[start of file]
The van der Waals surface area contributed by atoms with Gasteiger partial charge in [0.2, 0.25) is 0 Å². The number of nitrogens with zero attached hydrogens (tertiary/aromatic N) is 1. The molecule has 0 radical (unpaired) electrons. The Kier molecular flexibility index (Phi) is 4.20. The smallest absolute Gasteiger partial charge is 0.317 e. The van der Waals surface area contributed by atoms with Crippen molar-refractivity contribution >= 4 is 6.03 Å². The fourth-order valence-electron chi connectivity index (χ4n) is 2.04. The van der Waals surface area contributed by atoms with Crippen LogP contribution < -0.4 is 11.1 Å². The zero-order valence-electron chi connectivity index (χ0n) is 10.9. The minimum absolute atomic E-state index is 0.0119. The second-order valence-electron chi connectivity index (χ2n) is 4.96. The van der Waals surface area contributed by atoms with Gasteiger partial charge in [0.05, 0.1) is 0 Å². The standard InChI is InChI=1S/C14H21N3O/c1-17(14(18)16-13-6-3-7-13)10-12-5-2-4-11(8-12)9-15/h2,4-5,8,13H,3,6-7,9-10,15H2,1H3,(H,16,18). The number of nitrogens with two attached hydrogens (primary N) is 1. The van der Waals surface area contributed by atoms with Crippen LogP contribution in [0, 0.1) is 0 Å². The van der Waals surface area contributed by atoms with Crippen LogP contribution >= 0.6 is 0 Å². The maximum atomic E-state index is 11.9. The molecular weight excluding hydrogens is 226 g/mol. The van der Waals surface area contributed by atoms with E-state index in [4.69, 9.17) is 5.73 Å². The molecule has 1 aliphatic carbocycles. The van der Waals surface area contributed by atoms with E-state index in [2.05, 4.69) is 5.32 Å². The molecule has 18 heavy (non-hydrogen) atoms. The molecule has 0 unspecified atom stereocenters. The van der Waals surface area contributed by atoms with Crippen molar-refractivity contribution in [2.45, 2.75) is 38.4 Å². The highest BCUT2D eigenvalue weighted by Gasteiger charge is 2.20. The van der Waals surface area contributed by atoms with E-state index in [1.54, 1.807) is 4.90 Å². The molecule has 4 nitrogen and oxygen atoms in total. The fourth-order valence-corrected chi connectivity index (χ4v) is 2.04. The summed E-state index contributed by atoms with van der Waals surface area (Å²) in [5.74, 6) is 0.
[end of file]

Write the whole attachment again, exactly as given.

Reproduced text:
The van der Waals surface area contributed by atoms with Gasteiger partial charge in [0.2, 0.25) is 0 Å². The number of nitrogens with zero attached hydrogens (tertiary/aromatic N) is 1. The molecule has 0 radical (unpaired) electrons. The Kier molecular flexibility index (Phi) is 4.20. The smallest absolute Gasteiger partial charge is 0.317 e. The van der Waals surface area contributed by atoms with Crippen molar-refractivity contribution >= 4 is 6.03 Å². The fourth-order valence-electron chi connectivity index (χ4n) is 2.04. The van der Waals surface area contributed by atoms with Crippen LogP contribution < -0.4 is 11.1 Å². The zero-order valence-electron chi connectivity index (χ0n) is 10.9. The minimum absolute atomic E-state index is 0.0119. The second-order valence-electron chi connectivity index (χ2n) is 4.96. The van der Waals surface area contributed by atoms with Gasteiger partial charge in [0.05, 0.1) is 0 Å². The standard InChI is InChI=1S/C14H21N3O/c1-17(14(18)16-13-6-3-7-13)10-12-5-2-4-11(8-12)9-15/h2,4-5,8,13H,3,6-7,9-10,15H2,1H3,(H,16,18). The number of nitrogens with two attached hydrogens (primary N) is 1. The van der Waals surface area contributed by atoms with Crippen LogP contribution in [0, 0.1) is 0 Å². The van der Waals surface area contributed by atoms with Crippen LogP contribution >= 0.6 is 0 Å². The maximum atomic E-state index is 11.9. The molecular weight excluding hydrogens is 226 g/mol. The van der Waals surface area contributed by atoms with E-state index in [4.69, 9.17) is 5.73 Å². The molecule has 1 aliphatic carbocycles. The van der Waals surface area contributed by atoms with E-state index in [2.05, 4.69) is 5.32 Å². The molecule has 18 heavy (non-hydrogen) atoms. The molecule has 0 unspecified atom stereocenters. The van der Waals surface area contributed by atoms with Crippen molar-refractivity contribution in [2.45, 2.75) is 38.4 Å². The highest BCUT2D eigenvalue weighted by Gasteiger charge is 2.20. The van der Waals surface area contributed by atoms with E-state index in [1.54, 1.807) is 4.90 Å². The molecule has 4 nitrogen and oxygen atoms in total. The fourth-order valence-corrected chi connectivity index (χ4v) is 2.04. The summed E-state index contributed by atoms with van der Waals surface area (Å²) in [5.74, 6) is 0.